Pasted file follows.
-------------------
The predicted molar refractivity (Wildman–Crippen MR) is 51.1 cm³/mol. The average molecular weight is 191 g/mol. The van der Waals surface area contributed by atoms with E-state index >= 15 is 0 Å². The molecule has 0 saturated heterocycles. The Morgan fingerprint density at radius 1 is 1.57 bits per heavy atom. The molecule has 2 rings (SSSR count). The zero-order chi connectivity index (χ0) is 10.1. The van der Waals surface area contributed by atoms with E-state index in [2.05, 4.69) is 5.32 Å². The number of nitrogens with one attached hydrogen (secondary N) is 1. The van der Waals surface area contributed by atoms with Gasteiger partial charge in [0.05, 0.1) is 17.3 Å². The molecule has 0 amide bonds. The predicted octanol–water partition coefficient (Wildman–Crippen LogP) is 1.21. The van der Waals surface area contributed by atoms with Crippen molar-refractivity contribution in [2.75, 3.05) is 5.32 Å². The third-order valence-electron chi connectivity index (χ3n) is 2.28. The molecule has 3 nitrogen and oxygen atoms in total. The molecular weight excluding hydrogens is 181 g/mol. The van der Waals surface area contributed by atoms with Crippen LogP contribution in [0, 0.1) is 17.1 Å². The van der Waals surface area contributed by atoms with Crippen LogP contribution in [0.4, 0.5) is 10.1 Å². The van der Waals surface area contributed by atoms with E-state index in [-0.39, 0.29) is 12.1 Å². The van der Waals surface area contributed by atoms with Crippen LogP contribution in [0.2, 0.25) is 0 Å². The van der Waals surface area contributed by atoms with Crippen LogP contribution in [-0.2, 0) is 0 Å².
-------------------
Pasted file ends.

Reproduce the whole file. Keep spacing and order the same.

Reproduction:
The predicted molar refractivity (Wildman–Crippen MR) is 51.1 cm³/mol. The average molecular weight is 191 g/mol. The van der Waals surface area contributed by atoms with E-state index >= 15 is 0 Å². The molecule has 0 saturated heterocycles. The Morgan fingerprint density at radius 1 is 1.57 bits per heavy atom. The molecule has 2 rings (SSSR count). The zero-order chi connectivity index (χ0) is 10.1. The van der Waals surface area contributed by atoms with E-state index in [2.05, 4.69) is 5.32 Å². The number of nitrogens with one attached hydrogen (secondary N) is 1. The van der Waals surface area contributed by atoms with Gasteiger partial charge in [0.05, 0.1) is 17.3 Å². The molecule has 0 amide bonds. The predicted octanol–water partition coefficient (Wildman–Crippen LogP) is 1.21. The van der Waals surface area contributed by atoms with Crippen molar-refractivity contribution in [2.75, 3.05) is 5.32 Å². The third-order valence-electron chi connectivity index (χ3n) is 2.28. The molecule has 3 nitrogen and oxygen atoms in total. The molecular weight excluding hydrogens is 181 g/mol. The van der Waals surface area contributed by atoms with Crippen LogP contribution in [0, 0.1) is 17.1 Å². The van der Waals surface area contributed by atoms with Crippen LogP contribution in [0.4, 0.5) is 10.1 Å². The van der Waals surface area contributed by atoms with E-state index in [-0.39, 0.29) is 12.1 Å². The van der Waals surface area contributed by atoms with Crippen LogP contribution in [0.2, 0.25) is 0 Å². The van der Waals surface area contributed by atoms with Crippen LogP contribution in [-0.2, 0) is 0 Å².